Porter Hospital boosts its hourly wage
This has been a source of embarrassment for me. We all know that $11 an hour is nowhere near a livable wage and I have not been proud to lead an organization that pays this way.
— Dr. Fred Kniffin
MIDDLEBURY — Middlebury College made a splash last month when it announced it had enacted base-wage increases affecting 6% of the institution’s Vermont workforce.
With a little less fanfare, another of the county’s other largest employers — Porter Medical Center — announced that it, too, had raised its hourly minimum wage, from $11 to $13. The raise took effect on Dec. 30.
“We have heard loud and clear from many employees that they support this move; and this is just the right thing to do,” PMC interim President Dr. Fred Kniffin stated in a recent email message to the hospital community. “It has been an important topic that we have been discussing behind the scenes for several months, and we are now finally in a financial position to be able to move forward.”
Porter Medical Center includes the hospital, Helen Porter Rehabilitation & Nursing, and around a dozen primary care and specialty care practices. PMC is affiliated with the University of Vermont Health Network, a six-hospital and home health & hospice system with more than 1,000 physicians, and 2,000 nurses and other clinicians in Vermont and northern New York.
Kniffin explained PMC has historically set its “organizational minimum wage” at roughly one dollar more than the state minimum wage, which on Jan. 1 increased by 18 cents to $10.96.
But Kniffin and other Porter Medical Center officials decided late last year that a bump of just $1 above the state’s minimum was not enough for PMC employees.
Current efforts are under way in the Vermont Legislature to gradually increase the minimum wage to $15 by 2024. Late last week the Legislature approved an increase in the Vermont minimum wage to $11.75 per hour starting in 2021; that bill is in the hands of Gov. Scott.
Porter currently employs around 800 full- and part-time workers.
“Frankly, this has been a source of embarrassment for me,” Kniffin said. “We all know that $11 an hour is nowhere near a livable wage and I have not been proud to lead an organization that pays this way. But, it’s hard work to figure out how to increase this rate and how we can afford it.”
He acknowledged companies must make more money each year in order to keep pace with the costs of doing business. Porter each year is faced with big decisions on how to use any money left over after it has met its expenses.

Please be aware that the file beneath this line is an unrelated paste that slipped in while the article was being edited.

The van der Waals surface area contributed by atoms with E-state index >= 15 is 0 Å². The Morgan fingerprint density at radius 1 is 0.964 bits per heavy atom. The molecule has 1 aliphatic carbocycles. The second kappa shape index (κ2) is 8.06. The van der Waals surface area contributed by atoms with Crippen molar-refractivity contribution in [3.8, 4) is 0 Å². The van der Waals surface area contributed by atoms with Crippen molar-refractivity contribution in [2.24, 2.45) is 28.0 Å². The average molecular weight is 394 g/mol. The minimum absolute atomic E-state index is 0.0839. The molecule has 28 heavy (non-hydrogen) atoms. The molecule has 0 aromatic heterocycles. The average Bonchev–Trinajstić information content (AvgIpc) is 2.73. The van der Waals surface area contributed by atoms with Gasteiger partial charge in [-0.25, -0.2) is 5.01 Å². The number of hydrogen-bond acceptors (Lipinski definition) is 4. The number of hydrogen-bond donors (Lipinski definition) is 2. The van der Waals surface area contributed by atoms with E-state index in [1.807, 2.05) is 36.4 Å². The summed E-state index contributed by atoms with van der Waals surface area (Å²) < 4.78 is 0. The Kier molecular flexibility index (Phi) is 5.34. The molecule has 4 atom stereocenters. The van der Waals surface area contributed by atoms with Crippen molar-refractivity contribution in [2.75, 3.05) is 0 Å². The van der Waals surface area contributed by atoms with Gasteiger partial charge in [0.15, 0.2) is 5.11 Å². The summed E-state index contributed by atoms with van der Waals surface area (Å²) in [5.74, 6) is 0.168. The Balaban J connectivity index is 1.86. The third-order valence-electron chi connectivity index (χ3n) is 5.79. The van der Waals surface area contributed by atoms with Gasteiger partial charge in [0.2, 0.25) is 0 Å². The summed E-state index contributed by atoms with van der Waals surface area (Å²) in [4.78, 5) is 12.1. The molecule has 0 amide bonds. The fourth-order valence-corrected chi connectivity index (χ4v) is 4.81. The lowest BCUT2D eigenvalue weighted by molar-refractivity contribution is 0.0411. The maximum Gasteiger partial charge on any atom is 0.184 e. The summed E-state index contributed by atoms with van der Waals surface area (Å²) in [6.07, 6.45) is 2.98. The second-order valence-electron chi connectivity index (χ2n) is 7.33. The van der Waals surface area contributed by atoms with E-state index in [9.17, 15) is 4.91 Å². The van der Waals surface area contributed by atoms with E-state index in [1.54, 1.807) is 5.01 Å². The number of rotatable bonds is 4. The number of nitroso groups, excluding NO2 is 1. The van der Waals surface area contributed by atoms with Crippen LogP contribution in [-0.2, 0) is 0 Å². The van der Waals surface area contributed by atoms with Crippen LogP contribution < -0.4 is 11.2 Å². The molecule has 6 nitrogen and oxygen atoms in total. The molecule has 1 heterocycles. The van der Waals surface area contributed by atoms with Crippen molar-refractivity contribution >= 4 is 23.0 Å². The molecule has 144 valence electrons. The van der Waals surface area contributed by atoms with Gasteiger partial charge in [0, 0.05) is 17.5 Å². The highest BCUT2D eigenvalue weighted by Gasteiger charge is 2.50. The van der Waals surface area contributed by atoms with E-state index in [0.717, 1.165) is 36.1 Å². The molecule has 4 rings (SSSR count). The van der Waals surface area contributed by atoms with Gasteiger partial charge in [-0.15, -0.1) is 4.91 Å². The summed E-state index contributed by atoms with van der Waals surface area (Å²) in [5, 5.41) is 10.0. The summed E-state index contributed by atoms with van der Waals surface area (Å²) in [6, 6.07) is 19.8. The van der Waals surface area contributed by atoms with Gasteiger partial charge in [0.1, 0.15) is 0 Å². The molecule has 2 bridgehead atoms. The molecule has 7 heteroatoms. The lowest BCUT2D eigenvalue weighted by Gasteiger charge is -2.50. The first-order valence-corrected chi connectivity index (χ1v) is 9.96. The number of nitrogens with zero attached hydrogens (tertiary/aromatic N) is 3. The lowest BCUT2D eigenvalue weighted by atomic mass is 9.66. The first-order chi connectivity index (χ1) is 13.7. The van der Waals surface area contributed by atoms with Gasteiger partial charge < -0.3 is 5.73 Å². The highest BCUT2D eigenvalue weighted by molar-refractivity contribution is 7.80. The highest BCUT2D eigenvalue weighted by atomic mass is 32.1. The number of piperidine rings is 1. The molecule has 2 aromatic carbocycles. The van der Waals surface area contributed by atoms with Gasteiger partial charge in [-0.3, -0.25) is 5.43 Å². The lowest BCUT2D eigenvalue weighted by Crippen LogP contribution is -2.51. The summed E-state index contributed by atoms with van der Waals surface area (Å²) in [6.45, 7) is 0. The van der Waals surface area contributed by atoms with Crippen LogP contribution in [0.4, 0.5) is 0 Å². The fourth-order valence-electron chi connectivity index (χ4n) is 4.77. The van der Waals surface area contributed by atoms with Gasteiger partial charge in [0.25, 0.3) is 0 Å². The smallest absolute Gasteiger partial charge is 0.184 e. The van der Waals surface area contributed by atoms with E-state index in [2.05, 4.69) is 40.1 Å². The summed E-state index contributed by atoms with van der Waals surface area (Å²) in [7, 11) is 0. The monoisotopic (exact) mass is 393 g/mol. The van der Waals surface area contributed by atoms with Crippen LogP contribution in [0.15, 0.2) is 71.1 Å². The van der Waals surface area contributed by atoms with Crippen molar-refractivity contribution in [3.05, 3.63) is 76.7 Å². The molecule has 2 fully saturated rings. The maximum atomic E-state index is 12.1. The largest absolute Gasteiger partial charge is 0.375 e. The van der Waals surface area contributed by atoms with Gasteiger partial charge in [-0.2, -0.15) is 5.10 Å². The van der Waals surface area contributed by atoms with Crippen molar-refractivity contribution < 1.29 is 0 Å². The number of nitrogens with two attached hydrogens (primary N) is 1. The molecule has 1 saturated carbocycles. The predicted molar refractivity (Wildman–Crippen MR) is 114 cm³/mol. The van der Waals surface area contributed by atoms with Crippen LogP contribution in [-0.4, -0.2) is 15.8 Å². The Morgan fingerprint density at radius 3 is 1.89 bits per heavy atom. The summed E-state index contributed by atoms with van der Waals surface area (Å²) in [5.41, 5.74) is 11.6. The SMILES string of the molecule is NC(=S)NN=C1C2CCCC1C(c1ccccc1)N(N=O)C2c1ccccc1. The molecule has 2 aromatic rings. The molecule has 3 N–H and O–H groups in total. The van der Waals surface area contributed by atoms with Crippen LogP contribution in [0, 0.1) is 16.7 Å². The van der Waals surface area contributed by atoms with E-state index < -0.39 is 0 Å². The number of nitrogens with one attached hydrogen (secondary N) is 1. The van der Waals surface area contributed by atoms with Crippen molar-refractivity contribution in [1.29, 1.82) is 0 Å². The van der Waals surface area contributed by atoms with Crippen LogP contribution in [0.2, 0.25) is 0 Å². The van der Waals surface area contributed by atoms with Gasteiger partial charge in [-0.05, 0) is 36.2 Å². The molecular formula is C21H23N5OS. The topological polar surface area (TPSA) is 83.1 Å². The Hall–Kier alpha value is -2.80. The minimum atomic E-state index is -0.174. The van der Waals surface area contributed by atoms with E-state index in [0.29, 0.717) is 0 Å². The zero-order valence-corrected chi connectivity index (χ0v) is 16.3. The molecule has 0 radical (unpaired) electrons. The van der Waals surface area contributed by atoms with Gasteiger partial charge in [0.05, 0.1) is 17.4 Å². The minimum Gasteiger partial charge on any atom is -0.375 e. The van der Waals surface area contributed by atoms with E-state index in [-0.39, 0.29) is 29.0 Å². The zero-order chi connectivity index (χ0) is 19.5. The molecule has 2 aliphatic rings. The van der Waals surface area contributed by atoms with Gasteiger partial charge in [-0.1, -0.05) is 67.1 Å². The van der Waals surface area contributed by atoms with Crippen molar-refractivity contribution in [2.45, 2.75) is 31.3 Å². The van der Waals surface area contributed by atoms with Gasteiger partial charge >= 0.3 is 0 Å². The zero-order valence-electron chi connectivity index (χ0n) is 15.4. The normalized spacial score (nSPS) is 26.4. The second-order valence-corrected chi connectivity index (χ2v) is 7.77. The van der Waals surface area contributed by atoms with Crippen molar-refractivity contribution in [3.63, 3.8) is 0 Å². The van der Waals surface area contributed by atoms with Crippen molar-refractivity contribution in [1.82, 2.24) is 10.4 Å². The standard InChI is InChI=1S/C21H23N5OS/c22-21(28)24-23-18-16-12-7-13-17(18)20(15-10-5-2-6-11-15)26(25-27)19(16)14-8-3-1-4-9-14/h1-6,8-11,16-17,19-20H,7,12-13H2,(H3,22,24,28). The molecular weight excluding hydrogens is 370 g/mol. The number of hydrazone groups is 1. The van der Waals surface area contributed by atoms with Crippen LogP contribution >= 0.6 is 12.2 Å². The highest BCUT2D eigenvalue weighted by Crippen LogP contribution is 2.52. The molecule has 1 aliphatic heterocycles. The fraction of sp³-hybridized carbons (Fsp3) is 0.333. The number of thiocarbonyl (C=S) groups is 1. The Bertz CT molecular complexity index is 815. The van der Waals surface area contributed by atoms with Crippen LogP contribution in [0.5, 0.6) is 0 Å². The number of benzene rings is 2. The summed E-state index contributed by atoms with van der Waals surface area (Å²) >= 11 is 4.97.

“There are many appropriate needs and options, including wages, equipment to care for our patients, our building — like the new ramp at our (front) entrance — or new programs like cardiac rehabilitation, ExpressCare and palliative care… Getting this balance right is one of the great challenges of leading an organization like Porter.”
He said PMC’s greatest asset is its employees.
“We need to invest in them, but we also have to be sure we provide our employees with the equipment and facilities they need to do their important work for our patients,” Kniffin said. “So I am very excited about this decision to make an investment in our people and I am hopeful this will help us recruit and retain good talent for our lower paying positions.”
Recruiting and retaining workers has become a big challenge for Vermont businesses and institutions of late. The unemployment rate for the state and here in Addison County is a modest 2.3%. The state’s population is stagnant and graying. Vermont Gov. Phil Scott and the Legislature continue to explore ways to attract young families and keep local high school and college students home after they graduate.
Meanwhile, Middlebury College’s increased its:
• $11 per-hour hiring minimum by 27%, to $14.
• $12.07 per-hour hiring minimum by 24%, to $15.
• $15.22 per-hour hiring minimum by 5%, to $16.
Reporter John Flowers is at [email protected].
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